To ensure nationwide opportunities for college-level interns and drive administrative cost savings, the internship program will serve as a supplement to current IRG grants. All IRGs have already been vetted by the ACS rigorous peer review process and found to be outstanding environments for cancer research and for mentoring early-stage investigators. As such, leveraging these partnerships makes sense from scientific, administrative, fiscal, educational, and career development/mentoring perspectives.

There is an annual call for competitive, supplement applications. Selection of IRG grantee institutions for the DICR program supplements will be based upon nationally competitive peer review conducted by the ACS according to established guidelines and policies.

Are there any members of color on the peer review committees that are selecting the IRGs?

Yes. ACS welcomes people from all ethnic and racial backgrounds to serve on our peer review committees. At least 20% of members for the IRG internship-selection committee will come from racial and ethnically diverse backgrounds, even when committee rosters change and at the end of members’ 4-year terms.

When will the DICR Internships start?

On July 1, 2021, the ACS announced institutional recipients for the supplemental IRGs. Eight IRGs applied. All 8 were approved for supplemental funding. Each IRG selected 4 interns, for a total of 32 interns. The IRGs include:

  • Emory University in Atlanta
  • Georgetown University in Washington DC
  • University of Chicago
  • University of Colorado in Denver
  • University of Kentucky in Lexington
  • University of Maryland in Baltimore
  • University of New Mexico in Albuquerque
  • Washington University in St. Louis

In June 2022, the ACS expects 83 interns to participate in the DICR Internship program and to complete the program in May 2023. Twelve IRGS applied, and all 12 were approved for funding. These institutions include:

  • Case Western University in Cleveland, Ohio
  • Emory University in Atlanta
  • Georgetown University in Washington, DC
  • Indiana University in Bloomington
  • University of Chicago
  • University of Colorado in Denver
  • University of Kentucky in Lexington
  • University of Maryland in Baltimore
  • University of New Mexico in Albuquerque
  • University Oklahoma Health Sciences Center in Oklahoma City
  • Washington University in St. Louis
  • Yale University School of Medicine in New Haven, Connecticut

The competitive supplement IRG awards will be announced no later than July 1, 2022 and will be posted on cancer.org.

What is the IRG's internship application deadline for summer 2023 internships?

All applications are due October 15, 2022.

SELECTION OF INTERNS & MENTORS

How are interns selected?

Every IRG institution awarded supplemental funding for the DICR internship will use an institutional selection committee to choose 4 to 8 DICR interns. Each university sets its own criteria and process for intern applications and review.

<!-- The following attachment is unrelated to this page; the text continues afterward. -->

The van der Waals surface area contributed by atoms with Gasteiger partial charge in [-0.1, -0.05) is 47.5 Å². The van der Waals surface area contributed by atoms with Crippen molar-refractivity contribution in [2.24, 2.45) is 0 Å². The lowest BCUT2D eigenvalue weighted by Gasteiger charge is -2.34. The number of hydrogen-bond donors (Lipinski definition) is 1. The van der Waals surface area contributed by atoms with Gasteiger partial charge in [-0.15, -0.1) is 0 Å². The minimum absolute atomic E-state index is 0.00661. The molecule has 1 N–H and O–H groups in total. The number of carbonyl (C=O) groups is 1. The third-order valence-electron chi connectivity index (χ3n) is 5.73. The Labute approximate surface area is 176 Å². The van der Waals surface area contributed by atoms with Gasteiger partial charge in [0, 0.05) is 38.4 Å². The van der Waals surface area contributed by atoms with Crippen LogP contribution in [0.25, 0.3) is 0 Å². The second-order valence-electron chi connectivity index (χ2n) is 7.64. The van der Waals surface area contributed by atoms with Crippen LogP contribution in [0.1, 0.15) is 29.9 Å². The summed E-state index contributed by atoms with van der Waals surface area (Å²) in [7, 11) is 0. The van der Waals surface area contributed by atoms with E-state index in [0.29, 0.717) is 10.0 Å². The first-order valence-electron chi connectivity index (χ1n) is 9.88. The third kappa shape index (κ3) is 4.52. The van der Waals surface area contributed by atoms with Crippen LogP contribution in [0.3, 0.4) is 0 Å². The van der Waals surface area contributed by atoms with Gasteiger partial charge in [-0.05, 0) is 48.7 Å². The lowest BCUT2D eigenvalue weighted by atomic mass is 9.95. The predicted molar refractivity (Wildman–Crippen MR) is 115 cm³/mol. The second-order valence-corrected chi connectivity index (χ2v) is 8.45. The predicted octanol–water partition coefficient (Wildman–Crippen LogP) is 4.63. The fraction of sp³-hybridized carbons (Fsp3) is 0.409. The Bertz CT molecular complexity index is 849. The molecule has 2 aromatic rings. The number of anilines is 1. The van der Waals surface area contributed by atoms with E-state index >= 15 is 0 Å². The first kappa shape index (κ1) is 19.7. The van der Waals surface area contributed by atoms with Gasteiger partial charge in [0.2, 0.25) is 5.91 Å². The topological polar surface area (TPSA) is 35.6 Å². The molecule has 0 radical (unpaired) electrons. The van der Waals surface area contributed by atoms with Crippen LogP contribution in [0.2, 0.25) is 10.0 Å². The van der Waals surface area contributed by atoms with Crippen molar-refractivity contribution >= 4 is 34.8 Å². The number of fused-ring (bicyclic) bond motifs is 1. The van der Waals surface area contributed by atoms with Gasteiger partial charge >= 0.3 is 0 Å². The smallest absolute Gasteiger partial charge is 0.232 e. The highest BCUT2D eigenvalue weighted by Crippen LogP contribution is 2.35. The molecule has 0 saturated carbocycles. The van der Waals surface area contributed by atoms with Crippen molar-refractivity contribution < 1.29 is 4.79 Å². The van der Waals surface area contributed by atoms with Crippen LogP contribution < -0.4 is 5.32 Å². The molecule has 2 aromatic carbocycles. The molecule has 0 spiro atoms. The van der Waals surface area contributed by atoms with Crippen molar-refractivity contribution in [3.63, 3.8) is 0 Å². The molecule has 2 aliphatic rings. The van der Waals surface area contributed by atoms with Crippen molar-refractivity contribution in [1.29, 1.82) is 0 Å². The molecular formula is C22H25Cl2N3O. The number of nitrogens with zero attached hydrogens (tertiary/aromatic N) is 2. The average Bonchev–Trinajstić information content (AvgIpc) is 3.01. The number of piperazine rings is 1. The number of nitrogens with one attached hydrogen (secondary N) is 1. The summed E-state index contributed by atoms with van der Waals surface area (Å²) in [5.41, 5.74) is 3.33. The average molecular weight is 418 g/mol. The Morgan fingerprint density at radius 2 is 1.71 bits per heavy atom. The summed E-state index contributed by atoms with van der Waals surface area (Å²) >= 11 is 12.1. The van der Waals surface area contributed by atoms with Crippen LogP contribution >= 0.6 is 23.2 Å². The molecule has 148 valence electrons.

IRG institutions also pair interns with mentors, making an effort to align the student's interests with the research mentor’s expertise.

Must intern mentors be part of an URM in science?

To ensure a robust offering of opportunities for participating interns, the ACS is not limiting mentorship to investigators with diverse racial or ethnic backgrounds. IRGs have the opportunity to develop co-mentoring arrangements to pair students with investigators from diverse backgrounds who may not be at the IRG institution.

THE PROGRAM'S ASSESSMENT & FUTURE

How will the impact of the internship program be assessed?

ACS will monitor the program on an ongoing basis. Our analysts will conduct periodic in-depth reports. The program evaluation will include both short- and long-term measures of success, with data collection at both the IRG and national levels.

The collected data will help us identify the successes of the program, including but not limited to:

  • Gauging the amount of elicited interest in pursuing a career in biomedical research or other health sciences.
  • Identifying the percentage of interns who stay within the field at each institution.
  • Following up with institutions when possible

ACS will also study the data to determine if there are any system-imposed barriers and modify the program as needed to achieve excellence in inclusivity.

What are the long-term plans for the DICR Internship Program?

Starting in 2023 and for the next 10 years, the goal is to provide funding to partner institutions to facilitate a minimum of 100 biomedical research internships a year to undergraduate students. That’s a projected total of 1,000 interns over 10 years. 

How could the COVID-19 pandemic affect this program?

Institutions are required to submit a specific COVID-19 contingency plan in the mini-proposal.

Contacts: 
For more information about the DICR Internship Program and DICR Institutional Development Grant: DiversityEDS@cancer.org